The missing link in job applications: how to become a ‘must interview’ candidate

By Sue Parker

Monday June 28, 2021

The app, dubbed the Bushfire Resilience Star Rating system, will provide site-specific mitigation guidelines
The app, dubbed the Bushfire Resilience Star Rating system, will provide site-specific mitigation guidelines. (fizkes/Adobe)

 The volume of job applications and career changes anticipated in the new financial year is predicted to be substantial in and around the public sector.

Whether at federal, state or local levels, competition for landing coveted roles will be robust from internal and external candidates.

But alongside the recent federal Budget boost for jobs, state-run economic initiatives and jobs growth is a large cohort of unhappy employees hitting the job market.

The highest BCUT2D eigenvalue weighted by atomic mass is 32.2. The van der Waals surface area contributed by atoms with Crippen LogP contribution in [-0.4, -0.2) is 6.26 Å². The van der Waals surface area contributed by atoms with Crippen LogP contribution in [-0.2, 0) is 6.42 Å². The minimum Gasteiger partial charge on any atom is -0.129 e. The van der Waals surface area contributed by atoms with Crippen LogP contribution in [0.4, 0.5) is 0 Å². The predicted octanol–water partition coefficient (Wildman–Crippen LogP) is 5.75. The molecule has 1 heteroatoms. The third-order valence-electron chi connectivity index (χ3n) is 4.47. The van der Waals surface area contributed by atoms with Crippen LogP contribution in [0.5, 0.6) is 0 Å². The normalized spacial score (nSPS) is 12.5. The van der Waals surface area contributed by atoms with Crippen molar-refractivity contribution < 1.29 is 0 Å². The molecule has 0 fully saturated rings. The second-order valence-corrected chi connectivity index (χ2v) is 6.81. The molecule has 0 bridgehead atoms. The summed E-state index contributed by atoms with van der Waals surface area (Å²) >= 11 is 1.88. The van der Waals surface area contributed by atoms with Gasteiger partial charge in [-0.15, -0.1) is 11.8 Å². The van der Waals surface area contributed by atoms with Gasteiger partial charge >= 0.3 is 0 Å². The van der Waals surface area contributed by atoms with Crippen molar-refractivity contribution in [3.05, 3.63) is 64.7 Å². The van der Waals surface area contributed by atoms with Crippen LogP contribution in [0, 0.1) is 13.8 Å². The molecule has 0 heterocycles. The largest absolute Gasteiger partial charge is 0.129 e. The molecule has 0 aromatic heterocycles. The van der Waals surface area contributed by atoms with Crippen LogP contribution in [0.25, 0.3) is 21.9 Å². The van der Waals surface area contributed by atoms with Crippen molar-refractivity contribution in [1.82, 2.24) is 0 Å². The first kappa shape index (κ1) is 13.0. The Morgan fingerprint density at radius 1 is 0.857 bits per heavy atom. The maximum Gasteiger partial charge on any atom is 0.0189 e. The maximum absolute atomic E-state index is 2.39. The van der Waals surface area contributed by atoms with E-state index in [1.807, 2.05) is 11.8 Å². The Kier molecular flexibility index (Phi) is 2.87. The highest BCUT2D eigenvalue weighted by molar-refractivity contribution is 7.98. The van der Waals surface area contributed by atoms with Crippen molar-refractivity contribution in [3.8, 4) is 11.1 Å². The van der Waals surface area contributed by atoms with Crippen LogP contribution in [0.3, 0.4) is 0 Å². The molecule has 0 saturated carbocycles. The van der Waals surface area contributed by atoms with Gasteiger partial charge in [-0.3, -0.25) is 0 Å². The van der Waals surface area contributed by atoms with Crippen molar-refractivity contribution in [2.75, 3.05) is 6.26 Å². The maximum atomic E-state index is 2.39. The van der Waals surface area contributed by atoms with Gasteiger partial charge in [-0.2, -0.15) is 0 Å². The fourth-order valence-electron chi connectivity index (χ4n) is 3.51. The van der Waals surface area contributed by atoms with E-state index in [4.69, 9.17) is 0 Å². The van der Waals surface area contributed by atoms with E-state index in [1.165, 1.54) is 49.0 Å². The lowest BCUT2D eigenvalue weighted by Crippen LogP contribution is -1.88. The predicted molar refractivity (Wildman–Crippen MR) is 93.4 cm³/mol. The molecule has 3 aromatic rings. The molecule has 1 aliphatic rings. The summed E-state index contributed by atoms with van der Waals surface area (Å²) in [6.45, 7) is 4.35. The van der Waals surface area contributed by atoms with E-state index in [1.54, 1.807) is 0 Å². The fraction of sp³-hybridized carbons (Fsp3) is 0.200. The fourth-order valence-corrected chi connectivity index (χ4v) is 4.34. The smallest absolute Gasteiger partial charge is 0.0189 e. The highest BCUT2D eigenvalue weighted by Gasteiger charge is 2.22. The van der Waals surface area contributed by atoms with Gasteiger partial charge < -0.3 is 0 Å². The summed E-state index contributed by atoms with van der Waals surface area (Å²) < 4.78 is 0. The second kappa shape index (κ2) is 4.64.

As reported here recently, The Hays Report FY21/21 Salary Guide revealed 38% of Australian employees in the public, private and NPO sectors plan to look for a new job in the next 12 months and 39% are open to new professional roles due to a lack of promotional opportunities.

So whilst there is a real uptick in professional roles available, the competition will be stronger than ever. In part, more candidates will be in market due to workplace and lifestyle reflections from the past 18 months of COVID-19 around job satisfaction, happiness and goals.

But for whatever the reason, role, seniority level or career trajectory, the job-application process is rarely met with unbridled excitement. Most people applying for roles anywhere between $90K and $900K enter the process with a degree of uncertainty and trepidation.

Root cause of job application anxiety

No matter how confident, successful or experienced a person is, crafting a job application that hits the super sweet spot to obtain an interview is not exactly an easy walk in the park. Hours and days can be spent procrastinating, writing or editing as doubt lingers on the keyboard.